A Mexican journalist’s life hangs in the balance

12/11/2017 The Washington Post

Excluding countries at war, few places are as dangerous for journalists as Mexico, where 73 members of the profession have been killed since 2010, including at least 11 this year. Drug cartels and organized crime, as well as corrupt government security forces, have played a role in the carnage, which has forced some journalists into hiding and others to flee the country. Impunity is the rule; few of the murders are solved.

Among those who fear for their lives is Emilio Gutierrez, who, with his then-teenage son, crossed into the United States in 2008 after writing critical stories about abuses committed against civilians by the Mexican army in prosecuting its war on drugs in Chihuahua, then Mexico’s most violent state. Mr. Gutierrez’s hurried departure was prompted by the news, conveyed to him by a friend with contacts in the security forces, that a military officer had ordered him killed.

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Guerrero Becomes Mexico’s Most Violent State

12/5/2017 Prensa Latina

Guerrero has become the most violent state in Mexico and records more than 9,700 malicious homicides in four years and 10 months, particularly by criminal groups.

According to the National System of Public Security, the entity has not been capable of stopping violence since 2013, date in which clashes between organized crime organizations began.

The report highlights that states with a larger population are below Guerrero in terms of violence rates, including Mexico City, Jalisco, Chihuahua and the State of Mexico.

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Fury as Mexico presidential candidate pitches amnesty for drug cartel kingpins

12/4/2017 The Guardian

A leading Mexican presidential candidate has been accused of wanting to explore a deal with the devil in an attempt to bring peace to the country.

Speaking in the violence-wracked southern state of Guerrero this weekend, Andrés Manuel López Obrador floated the idea of an amnesty for drug cartel kingpins, saying he wanted a dialogue on the drug war that has cost the country an estimated 200,000 lives over the last decade.

“If it is necessary … we will talk about granting amnesty so long as the victims and their families are willing,” he said.

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U.N. rights team warns Mexico of ‘crisis’ in journalists’ safety

12/4/2017 Reuters

The United Nations said on Monday the Mexican government is struggling to keep journalists safe and prosecute their oppressors, after officials toured regions of the country that are among the most dangerous in the world for reporters.

Mexican federal prosecutors have yet to secure any convictions for crimes against reporters due to ineffective probes and scant resources, said the U.N.’s special rapporteur for freedom of expression, David Kaye, and his counterpart from the Inter-American Commission on Human Rights, Edison Lanza.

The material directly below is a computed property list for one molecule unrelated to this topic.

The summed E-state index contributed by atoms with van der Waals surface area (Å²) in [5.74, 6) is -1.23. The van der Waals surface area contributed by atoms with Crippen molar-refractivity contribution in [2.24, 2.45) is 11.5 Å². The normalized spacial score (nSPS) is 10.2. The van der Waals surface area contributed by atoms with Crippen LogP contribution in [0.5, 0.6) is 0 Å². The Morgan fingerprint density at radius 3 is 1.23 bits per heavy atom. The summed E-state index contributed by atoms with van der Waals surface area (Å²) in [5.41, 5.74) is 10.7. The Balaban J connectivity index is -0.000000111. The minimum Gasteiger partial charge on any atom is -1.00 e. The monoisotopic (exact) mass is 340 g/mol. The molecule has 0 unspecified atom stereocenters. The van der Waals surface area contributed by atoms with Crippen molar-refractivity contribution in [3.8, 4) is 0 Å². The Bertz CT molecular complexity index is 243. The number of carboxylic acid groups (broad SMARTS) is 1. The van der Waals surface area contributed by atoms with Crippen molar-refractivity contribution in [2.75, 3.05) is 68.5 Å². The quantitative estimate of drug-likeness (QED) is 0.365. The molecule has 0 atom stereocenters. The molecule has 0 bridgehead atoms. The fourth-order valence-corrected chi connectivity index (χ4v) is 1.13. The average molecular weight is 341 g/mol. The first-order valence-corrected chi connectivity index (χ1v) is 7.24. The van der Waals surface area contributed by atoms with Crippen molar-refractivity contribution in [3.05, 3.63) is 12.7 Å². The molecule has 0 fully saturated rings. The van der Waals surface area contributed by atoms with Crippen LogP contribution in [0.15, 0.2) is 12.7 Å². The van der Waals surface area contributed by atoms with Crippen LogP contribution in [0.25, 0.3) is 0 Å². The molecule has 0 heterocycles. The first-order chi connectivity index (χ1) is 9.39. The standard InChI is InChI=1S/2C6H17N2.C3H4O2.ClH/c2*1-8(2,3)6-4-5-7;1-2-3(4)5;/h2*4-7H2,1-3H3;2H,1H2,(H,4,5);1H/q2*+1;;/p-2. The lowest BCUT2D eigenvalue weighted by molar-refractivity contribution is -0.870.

They released a preliminary report describing a “profound crisis of safety” after a week-long tour of Mexico City and the violent states of Veracruz, Guerrero, Tamaulipas and Sinaloa, and plan to release detailed recommendations in the spring.

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Mexican businesses call for better security after Televisa boss murdered

11/21/2017 Global Times

Mexican businessmen called on the government to revise its security strategy on Monday after the murder of Adolfo Lagos, corporate vice-president of telecommunications at Televisa, on Sunday.

“It is urgent to halt the incidence of crimes as this can affect growth and investments,” stated Coparmex, Mexico’s largest business association, in a statement.

This was prompted after Lagos was shot dead on Sunday by robbers trying to steal his bicycle as the man cycled along a highway near Mexico City.

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Zetas-Gulf Cartel Conflict Continues to Rock Mexico’s Northeast

11/14/2017 InSight Crime

The ongoing decline of the Gulf Cartel and the Zetas has left northeastern Mexico without a single dominant criminal force. But the crime groups’ longstanding rivalry has continued to see blood spilled in the key trafficking region.

On the surface, the state of play in Mexico’s northeast is as it has been for most of the past decade: Both the Gulf Cartel and the Zetas maintain tight control over different parts of Tamaulipas — the crucial border state that birthed both groups — but neither is strong enough to defeat the other.

Government forces, particularly the marines, have maintained a degree of consistent pressure on crime groups operating in Tamaulipas.

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Mexico Still Struggling to Combat Money Laundering: Reports

11/6/2017 InSight Crime

Several recent government reports show that Mexico continues to struggle with combating money laundering, a longstanding problem exacerbated by a lack of political will and an overemphasis on militarized responses to crime.

A classified Mexican government report accessed by Reuters highlights the seriousness of the problem of illicit financial flows in Mexico.

According to the report, which is set to be submitted to an international anti-money laundering body known as the Financial Action Task Force (FATF) and has not yet been made public, “the view is that the risk represented by illicit funds susceptible to money laundering in Mexico generated within the jurisdiction is HIGH.”

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